Older Cancer Survivors in US Escalating in Numbers

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Older people with ages 65 years old and over who have cancer or family history of which has been noted with a radical increase in numbers according to the data gathered by the US cancer surveillance team, and it is still on the rise for the next ten years.

Dr. Julia Rowland and colleagues have found out that there will be an increase in numbers of older cancer survivor in US amounting to 42 per cent in the next ten years to come.

Cancer is a class of diseases characterized by out-of-control cell growth. There are over 100 different types of cancer, and each is classified by the type of cell that is initially affected. Cancer can be the effect of a genetic tendency that is inherited from family members. It is possible to be born with certain genetic mutations or a fault in a gene that makes one statistically more likely to develop cancer later in life.

“Cancer is largely a disease of aging, so we’re seeing yet another effect of the baby boom generation and we need to prepare for this increase,” Dr. Julia Rowland, director of NCI’s Office of Cancer Survivorship in the Division of Cancer Control and Population Sciences, explained.

Data coming from the NCI Surveillance, Epidemiology and End Results (SEER) Program which were analyzed by Rowland and colleagues suggest that by year 2020, there will be an increase of 63 per cent in the number of cases from an increase of 60 per cent in the year 2008; the figures were nearly 12 million augmentation from the number of past cases. In addition, most commonly diagnosed cancer cases for the males include prostate cancer tantamount to 20 per cent of the cases. For the females breast cancer which is about 22 per cent of diagnosed cases is the most common. It was also noted in the analysis of the results that the increase in survivability rate of diagnosed cancer patients was due to early detection and screening and prompt intervention.

With these results, the health care team is facing a dilemma of the increasing demand for cancer treatment, considering that oncologist and geriatric specialists are not enough in numbers to accommodate the dramatic rise in number of older cancer patients.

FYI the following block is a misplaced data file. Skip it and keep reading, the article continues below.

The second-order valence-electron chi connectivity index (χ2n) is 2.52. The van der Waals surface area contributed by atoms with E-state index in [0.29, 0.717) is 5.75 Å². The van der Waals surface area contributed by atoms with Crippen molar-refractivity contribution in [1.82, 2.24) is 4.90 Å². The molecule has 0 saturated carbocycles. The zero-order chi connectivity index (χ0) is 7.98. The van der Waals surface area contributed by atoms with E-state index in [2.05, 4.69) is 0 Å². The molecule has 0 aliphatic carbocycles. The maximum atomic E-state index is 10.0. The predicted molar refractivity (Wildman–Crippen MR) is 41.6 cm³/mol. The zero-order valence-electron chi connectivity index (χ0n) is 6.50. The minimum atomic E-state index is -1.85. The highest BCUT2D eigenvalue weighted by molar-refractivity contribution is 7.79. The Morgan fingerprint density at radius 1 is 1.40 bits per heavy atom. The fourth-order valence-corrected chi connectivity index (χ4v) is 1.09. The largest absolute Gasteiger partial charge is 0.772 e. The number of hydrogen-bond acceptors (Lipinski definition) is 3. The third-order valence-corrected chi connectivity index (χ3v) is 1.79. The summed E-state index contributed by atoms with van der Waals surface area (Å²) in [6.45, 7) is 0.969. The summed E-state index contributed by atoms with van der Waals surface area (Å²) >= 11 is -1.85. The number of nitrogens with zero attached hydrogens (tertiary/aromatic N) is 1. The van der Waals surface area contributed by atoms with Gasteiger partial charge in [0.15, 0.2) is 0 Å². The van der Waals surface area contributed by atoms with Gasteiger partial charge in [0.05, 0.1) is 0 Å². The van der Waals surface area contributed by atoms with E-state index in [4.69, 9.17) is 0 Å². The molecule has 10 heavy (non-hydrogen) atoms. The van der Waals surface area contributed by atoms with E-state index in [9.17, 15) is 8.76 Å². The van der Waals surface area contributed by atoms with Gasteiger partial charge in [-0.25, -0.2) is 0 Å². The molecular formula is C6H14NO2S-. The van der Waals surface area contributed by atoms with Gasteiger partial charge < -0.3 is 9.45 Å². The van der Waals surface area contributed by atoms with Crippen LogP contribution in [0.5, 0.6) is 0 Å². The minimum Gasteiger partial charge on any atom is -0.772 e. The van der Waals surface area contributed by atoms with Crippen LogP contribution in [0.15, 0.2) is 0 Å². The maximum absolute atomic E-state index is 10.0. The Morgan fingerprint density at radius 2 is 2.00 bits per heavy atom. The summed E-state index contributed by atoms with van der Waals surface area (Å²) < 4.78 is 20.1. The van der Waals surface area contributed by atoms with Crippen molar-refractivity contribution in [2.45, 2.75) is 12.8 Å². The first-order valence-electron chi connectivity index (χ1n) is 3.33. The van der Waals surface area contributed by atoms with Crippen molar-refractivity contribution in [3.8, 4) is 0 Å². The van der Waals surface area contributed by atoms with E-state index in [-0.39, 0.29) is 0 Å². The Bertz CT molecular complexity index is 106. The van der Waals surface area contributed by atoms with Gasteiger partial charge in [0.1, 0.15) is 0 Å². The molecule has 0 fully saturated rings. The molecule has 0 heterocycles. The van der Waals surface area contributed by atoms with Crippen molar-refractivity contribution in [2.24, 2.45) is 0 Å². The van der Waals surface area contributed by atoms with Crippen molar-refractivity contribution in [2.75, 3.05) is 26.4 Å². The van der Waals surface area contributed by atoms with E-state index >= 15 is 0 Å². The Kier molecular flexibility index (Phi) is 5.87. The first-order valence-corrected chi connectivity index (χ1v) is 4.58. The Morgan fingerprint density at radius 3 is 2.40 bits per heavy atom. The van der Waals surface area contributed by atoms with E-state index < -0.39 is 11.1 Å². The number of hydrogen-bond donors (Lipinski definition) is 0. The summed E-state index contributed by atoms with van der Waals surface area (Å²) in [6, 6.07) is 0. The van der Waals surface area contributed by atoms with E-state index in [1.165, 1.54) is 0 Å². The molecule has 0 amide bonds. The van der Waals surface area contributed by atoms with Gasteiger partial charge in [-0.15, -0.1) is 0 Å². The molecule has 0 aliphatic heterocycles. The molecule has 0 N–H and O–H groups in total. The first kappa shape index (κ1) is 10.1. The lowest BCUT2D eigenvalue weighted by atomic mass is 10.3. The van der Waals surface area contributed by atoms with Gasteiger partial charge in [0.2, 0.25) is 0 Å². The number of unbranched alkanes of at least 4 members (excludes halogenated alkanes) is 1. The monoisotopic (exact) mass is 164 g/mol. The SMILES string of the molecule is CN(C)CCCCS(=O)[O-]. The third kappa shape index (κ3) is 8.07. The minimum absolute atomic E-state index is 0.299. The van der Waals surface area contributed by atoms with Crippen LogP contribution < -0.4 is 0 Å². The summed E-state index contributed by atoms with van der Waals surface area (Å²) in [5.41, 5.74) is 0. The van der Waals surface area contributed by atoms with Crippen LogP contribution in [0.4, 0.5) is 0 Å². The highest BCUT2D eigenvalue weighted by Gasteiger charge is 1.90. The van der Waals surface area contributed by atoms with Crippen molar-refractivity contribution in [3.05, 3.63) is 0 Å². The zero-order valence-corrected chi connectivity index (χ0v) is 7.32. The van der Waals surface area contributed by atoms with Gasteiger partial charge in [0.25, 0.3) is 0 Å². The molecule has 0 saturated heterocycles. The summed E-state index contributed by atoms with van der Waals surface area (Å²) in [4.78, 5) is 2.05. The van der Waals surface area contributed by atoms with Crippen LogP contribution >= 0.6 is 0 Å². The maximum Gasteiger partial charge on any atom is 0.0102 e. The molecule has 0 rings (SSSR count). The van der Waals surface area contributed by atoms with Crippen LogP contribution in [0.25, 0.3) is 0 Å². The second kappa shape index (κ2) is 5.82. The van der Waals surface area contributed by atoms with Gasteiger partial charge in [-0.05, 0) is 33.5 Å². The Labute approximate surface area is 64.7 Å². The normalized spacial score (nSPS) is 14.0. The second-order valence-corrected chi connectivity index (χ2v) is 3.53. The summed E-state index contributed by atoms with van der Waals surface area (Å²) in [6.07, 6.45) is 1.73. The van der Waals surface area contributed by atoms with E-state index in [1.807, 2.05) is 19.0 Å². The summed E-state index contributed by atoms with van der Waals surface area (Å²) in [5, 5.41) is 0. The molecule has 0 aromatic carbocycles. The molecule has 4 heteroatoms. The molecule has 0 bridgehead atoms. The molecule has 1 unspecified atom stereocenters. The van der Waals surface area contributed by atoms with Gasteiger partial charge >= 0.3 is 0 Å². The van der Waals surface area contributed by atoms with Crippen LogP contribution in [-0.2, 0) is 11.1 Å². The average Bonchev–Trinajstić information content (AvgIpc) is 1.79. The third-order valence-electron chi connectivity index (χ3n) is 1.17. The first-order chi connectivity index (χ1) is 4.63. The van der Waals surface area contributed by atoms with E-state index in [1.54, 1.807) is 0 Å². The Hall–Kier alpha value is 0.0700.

“Improved survival and population aging converge to generate a booming population of older adult cancer survivors, many of whom have multiple complex health conditions and unique survivorship needs. This demographic shift has important implications for future health care needs and costs of the US population.” Dr. Rowland said as her conclusion.

According to the American Cancer Society, survival rates are often based on previous outcomes of large numbers of people who had the disease, but they cannot predict what will happen in any particular person’s case. Many other factors may affect a person’s outlook, such as the Gleason Score, the PSA, and the patient’s overall health. Your doctor can tell you how the numbers below may apply to you, as he or she is familiar with the aspects of your particular situation.

According to the most recent data, for all men with prostate cancer, the relative 5-year survival rate is nearly 100% and the relative 10-year survival rate is 91%. The 15-year relative survival rate is 76%. Keep in mind that 5-year survival rates are based on patients diagnosed and first treated more than 5 years ago, and 10-year survival rates are based on patients diagnosed more than 10 years ago. Modern methods of detection and treatment mean that many prostate cancers are now found earlier and can be treated more effectively. If you are diagnosed this year, your outlook may be better than the numbers reported above.

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